That took her years of practice.

Young students participate in a protest outside Hamilton city hall Thursday, holding a sign claiming bigger class sizes will 'make brain sizes smaller.' (Justin Mowat/CBC)

The initial labour dispute that got Arlen down in 2012 dragged on for nearly a year and a half, until an agreement was reached and extracurriculars resumed.

In the years since Arlen has learned how to voice her perspective constructively. It started with figuring out what causes really mattered to her, she explained.

"High school was a part of that — I came out of my shell, became less shy, had more opportunities to learn what should and shouldn't happen," she said.

"I'm voicing my opinion and I'm making sure it is heard."

The walkouts come in the wake of a growing trend of youth activism. Efficiently-organized groups of students have utilized social media to take to the streets in large numbers and voice their concerns.

"It is their future. They should have a say in it even if a ballot can't do that for them," Arlen said.

An evolving perspective

CBC Hamilton spoke with Amelia after the Thursday walkouts to talk about the importance of young voices in the current political climate:

What was your experience yesterday participating in the student walkouts? How was it organized and how did it unfold?

"The walkouts were an amazing experience and an example of how social media can do an amazing thing for people and bring them together, because that's all we had."

"We couldn't advertise in schools because the schools and the administration can't condone what we're doing. They can't say yes, you should do this, because they were told by their union not to."

How are students feeling about the government?

"So many students that I've talked to are feeling very frustrated with the government about the changes that are being made."

"It affects them personally, whether you need OSAP to cover post-secondary education or you feel that your class sizes are already huge and making them larger would decrease your value of learning."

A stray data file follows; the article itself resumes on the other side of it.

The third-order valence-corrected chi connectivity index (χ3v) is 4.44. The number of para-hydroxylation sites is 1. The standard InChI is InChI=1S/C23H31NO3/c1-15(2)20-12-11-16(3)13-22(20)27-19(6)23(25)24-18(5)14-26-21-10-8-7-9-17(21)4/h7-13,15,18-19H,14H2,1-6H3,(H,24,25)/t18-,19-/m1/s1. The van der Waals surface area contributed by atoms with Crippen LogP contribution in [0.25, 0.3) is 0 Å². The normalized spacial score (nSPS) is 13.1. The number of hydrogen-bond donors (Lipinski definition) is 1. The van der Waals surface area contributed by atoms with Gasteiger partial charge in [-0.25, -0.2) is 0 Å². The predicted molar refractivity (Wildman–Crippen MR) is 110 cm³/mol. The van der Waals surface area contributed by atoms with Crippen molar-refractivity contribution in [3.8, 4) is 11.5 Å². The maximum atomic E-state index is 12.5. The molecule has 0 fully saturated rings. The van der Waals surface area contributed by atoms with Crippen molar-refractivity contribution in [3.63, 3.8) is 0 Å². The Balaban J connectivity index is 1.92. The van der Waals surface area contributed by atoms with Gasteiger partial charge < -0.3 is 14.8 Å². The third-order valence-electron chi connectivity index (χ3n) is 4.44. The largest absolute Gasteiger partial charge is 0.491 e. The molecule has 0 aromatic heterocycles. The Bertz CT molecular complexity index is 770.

What most worries you about these education changes?

"Next year, if the work-to-rule happens and a strike happens, so many students will lose extra curricular activities that they are relying on."

"They won't get those ideas and opportunities and experiences to learn outside of just the classroom."

What would you say to your Grade 6 self about her voice if you could talk to her now?

"I would tell Grade 6 me to make sure her voice is heard … I would tell her to make her opinion matter."

What's the importance of young people voicing their concerns about public policy?

"Young people do need to voice their concerns about public policy when they see it as wrong and not helping them."

"Although we do not get a ballot in an election, it still is our future and it still matters to us and it still affects us past today."

About the Author

Justin Mowat

Reporter/Editor

Justin Mowat is a journalist and a filmmaker interning at CBC Hamilton. He’s a multi-faceted storyteller with a passion for classic films, the environment, and the occasional slick guitar solo. If you’ve got a story to tell, he wants to hear it: justin.mowat@cbc.ca

With files from Kaleigh Rogers and Laura Clementson